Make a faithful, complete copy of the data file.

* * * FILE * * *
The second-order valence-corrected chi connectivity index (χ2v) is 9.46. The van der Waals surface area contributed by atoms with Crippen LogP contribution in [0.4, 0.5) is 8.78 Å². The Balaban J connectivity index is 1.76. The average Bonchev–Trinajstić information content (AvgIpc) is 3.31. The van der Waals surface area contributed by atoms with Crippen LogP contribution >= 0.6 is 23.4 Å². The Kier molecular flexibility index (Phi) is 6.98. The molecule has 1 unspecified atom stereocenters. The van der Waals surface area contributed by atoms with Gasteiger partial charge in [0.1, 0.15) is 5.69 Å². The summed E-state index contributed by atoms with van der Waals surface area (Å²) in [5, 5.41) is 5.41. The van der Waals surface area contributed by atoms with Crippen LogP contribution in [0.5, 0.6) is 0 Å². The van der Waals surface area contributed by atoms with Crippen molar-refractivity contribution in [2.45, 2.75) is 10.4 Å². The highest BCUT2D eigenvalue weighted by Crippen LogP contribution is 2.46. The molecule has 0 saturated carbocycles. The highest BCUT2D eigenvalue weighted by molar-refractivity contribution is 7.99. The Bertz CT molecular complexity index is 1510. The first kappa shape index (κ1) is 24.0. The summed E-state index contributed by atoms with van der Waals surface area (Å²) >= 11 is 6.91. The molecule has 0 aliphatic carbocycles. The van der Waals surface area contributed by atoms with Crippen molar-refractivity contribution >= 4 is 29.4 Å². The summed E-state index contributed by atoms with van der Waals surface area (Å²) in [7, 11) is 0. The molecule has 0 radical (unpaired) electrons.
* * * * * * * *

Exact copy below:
The second-order valence-corrected chi connectivity index (χ2v) is 9.46. The van der Waals surface area contributed by atoms with Crippen LogP contribution in [0.4, 0.5) is 8.78 Å². The Balaban J connectivity index is 1.76. The average Bonchev–Trinajstić information content (AvgIpc) is 3.31. The van der Waals surface area contributed by atoms with Crippen LogP contribution >= 0.6 is 23.4 Å². The Kier molecular flexibility index (Phi) is 6.98. The molecule has 1 unspecified atom stereocenters. The van der Waals surface area contributed by atoms with Gasteiger partial charge in [0.1, 0.15) is 5.69 Å². The summed E-state index contributed by atoms with van der Waals surface area (Å²) in [5, 5.41) is 5.41. The van der Waals surface area contributed by atoms with Crippen LogP contribution in [0.5, 0.6) is 0 Å². The van der Waals surface area contributed by atoms with Crippen molar-refractivity contribution in [2.45, 2.75) is 10.4 Å². The highest BCUT2D eigenvalue weighted by Crippen LogP contribution is 2.46. The molecule has 0 saturated carbocycles. The highest BCUT2D eigenvalue weighted by molar-refractivity contribution is 7.99. The Bertz CT molecular complexity index is 1510. The first kappa shape index (κ1) is 24.0. The summed E-state index contributed by atoms with van der Waals surface area (Å²) >= 11 is 6.91. The molecule has 0 aliphatic carbocycles. The van der Waals surface area contributed by atoms with Crippen molar-refractivity contribution >= 4 is 29.4 Å². The summed E-state index contributed by atoms with van der Waals surface area (Å²) in [7, 11) is 0. The molecule has 0 radical (unpaired) electrons.